Thursday, April 30, 2009

Contest Watch: Week of April 23

Besides some lovely work in the sidebar that yours truly had a hand in helping create (or creating in full), this week we'd like to ask you to support Contest Watch alum "Baby Herman" (now entitled "Sweet Child o' Mine"). DCAY's got it back up at DBH, minus the Von Zipper branding and plus a really sweet, understated feel with the new DBH blanks. Let's help this one along to finally print somewhere, eh? Oh yeah, and don't forget that sale: it'll be ending tomorrow.

This week's theme at shirt.woot was Steampunk, and like all style themes, it was ignored by most designers and almost all voters. It's something that irks me most about contests there: it's one thing to have a loose interpretation of a theme about a thing or idea, but it is another altogether for a style. All styles have rules, or else they are a different style. However, there is always room for creativity if it shows respect for the theme, which is why my favorite of the week was likely tgentry's "Steampunk Willie." A Rodent of Indeterminate Origin is happily steering away at what seems to be a big, metal airship. Steam powered, of course. By using an old-timey cartoon style, though, the designer is able to make a design about steampunk, instead of in the purest sense of the style (although it could be argued that taking a modern movement and inserting it into the early 1900s captures a bit of steampunk's heart). The piece stays truest to the classic cartoon roots, evoking the more complex secondary style simply and cleanly instead of with the ornate bells and whistles normally associated, but there should be more than enough for an enthusiast to understand and praise. As for that concept, it is absolutely killer... it's a perfect subject for the theme, right down to the easy punchline of a title. Parody at its finest.

Threadless, on the other hand, was ever modern this week, with some seriously flawless work that just didn't hit me strongly enough to make it to print. Not that the pieces I've chosen aren't also near perfect to me. Look at againstbound's Dark Matter. What about this ISN'T modern? It's big and stark and has a beautiful outerspace look to it. It's the sort of thing that NEEDS to be at DBH if it doesn't make it at Threadless. And it uses one of my favorite color threesomes, albeit backwards. I love the use of halftones here: now that they're in vogue, they're often done sloppily and gaudily, but here it comes across as a vivid red astral cloud, like it's supposed to, while the shirt itself peeks through the black as tiny stars. It's amazing to me how well the two colors work. I love the boldness, too, of the big shock of black against the blank canvas of white, pointing up at me: the design screams to be looked at, and it demands the trail of vision continue up to the wearer. A shirt like this is where art on a shirt becomes art as a shirt... it looks fine as a graphic, yeah, but it's meaningless until it's on the tee, and then it's perfect. This one's for all the white shirt haters: eat neater, because this is a must buy if and when it prints. Oh, and as an aside, give ol' AB some love at Cameesa... his work is clinically under-supported over there.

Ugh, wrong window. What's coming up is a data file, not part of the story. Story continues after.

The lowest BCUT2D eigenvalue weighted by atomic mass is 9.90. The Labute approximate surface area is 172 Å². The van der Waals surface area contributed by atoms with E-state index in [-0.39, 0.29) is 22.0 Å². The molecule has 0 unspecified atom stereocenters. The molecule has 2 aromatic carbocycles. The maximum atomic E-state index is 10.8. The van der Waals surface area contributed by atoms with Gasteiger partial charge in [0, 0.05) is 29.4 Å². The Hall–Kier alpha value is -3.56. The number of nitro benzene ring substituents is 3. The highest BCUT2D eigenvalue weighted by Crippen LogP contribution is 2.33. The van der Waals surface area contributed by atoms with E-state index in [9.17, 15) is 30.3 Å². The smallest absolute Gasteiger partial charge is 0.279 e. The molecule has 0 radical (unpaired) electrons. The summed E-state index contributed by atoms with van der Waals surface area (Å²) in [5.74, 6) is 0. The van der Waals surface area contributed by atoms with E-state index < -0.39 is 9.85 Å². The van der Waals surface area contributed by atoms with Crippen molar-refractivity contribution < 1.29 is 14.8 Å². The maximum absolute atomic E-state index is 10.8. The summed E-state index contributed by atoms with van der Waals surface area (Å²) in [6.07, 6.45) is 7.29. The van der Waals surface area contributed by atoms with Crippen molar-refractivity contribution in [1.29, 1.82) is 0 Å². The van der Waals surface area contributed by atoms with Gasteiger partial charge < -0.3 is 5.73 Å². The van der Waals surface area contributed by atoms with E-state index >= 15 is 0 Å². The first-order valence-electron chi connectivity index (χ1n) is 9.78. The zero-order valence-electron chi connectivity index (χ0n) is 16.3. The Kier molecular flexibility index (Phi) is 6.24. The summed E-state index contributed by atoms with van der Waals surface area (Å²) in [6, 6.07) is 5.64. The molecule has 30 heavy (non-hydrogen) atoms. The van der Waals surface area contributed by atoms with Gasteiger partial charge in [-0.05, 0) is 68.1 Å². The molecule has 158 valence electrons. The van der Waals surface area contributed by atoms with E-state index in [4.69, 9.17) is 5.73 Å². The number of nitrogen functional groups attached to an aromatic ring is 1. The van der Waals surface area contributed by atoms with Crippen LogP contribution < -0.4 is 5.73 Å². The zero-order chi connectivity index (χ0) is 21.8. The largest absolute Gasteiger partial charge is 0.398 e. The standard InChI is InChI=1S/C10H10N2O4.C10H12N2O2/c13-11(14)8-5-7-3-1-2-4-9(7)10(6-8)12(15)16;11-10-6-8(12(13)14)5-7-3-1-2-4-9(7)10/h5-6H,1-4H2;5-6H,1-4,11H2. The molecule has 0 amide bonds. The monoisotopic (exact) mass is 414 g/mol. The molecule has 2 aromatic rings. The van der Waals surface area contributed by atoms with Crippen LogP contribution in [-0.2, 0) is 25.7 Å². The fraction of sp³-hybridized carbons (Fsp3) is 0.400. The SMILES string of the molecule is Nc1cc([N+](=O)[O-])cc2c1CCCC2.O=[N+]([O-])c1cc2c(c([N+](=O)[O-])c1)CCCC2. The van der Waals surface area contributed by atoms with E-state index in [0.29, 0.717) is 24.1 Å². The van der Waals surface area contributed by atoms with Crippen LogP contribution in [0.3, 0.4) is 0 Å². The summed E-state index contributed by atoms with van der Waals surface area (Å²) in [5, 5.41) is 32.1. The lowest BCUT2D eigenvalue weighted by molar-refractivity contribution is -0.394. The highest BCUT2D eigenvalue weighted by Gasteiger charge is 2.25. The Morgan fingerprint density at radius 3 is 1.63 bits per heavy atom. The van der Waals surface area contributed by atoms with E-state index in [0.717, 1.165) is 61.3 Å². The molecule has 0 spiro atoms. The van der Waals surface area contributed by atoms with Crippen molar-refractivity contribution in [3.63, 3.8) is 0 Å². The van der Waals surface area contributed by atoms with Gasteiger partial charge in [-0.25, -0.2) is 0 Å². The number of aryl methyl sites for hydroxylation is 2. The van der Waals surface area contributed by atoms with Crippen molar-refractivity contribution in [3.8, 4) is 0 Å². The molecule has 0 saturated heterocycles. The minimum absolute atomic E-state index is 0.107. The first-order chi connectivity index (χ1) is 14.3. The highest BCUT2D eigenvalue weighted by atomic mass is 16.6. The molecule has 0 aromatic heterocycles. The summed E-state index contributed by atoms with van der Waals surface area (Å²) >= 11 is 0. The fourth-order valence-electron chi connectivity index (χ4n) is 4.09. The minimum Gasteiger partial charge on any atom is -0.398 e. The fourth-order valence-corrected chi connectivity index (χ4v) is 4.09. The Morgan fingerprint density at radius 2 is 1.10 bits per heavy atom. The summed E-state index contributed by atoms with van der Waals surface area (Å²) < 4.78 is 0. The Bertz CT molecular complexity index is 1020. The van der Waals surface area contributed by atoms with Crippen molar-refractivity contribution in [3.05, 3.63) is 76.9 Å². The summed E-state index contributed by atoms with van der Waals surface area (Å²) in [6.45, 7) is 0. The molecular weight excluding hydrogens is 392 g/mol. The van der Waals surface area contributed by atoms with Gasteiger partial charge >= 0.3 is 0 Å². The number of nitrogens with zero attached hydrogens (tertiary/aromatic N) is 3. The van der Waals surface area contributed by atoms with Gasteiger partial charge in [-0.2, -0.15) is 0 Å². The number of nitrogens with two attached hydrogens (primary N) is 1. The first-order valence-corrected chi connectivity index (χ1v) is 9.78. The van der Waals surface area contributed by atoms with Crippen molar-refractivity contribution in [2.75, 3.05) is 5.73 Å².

Of course, it's easy to fall in love with the work of a well-known designer, but one should never underestimate the underdogs, like relative newcomer Radiobot. This is why you should all go vote for Frog Rain, before I spend another one of these installments whinging about voting more. Admittedly, it's one of those pieces where I just don't get what's not to love. I could probably go on for a page just about the deermen... "Look at them! They have antlers and fur, but they're humanoid! That is a freaking box of awesome!" Seriously, though, great characters. Great mood, too... while there's a lot of crazy going on (and don't get me wrong, I love my crazy), there's also, to me, an unmistakable "spirituality of nature" feel to this. There's a peace to the big guys and their cloud world, with its earthy tones and smart textures and possible being-in-outer-space. There's a beauty, too, despite its quirkiness. Even the titular amphibians raining down, while a little creepy at first, give an interesting flow to the piece. It just all feels right... Threadless is known best, perhaps, for it's humor pieces, but in a lot of ways, this sort of thing just feels like what the site it all about.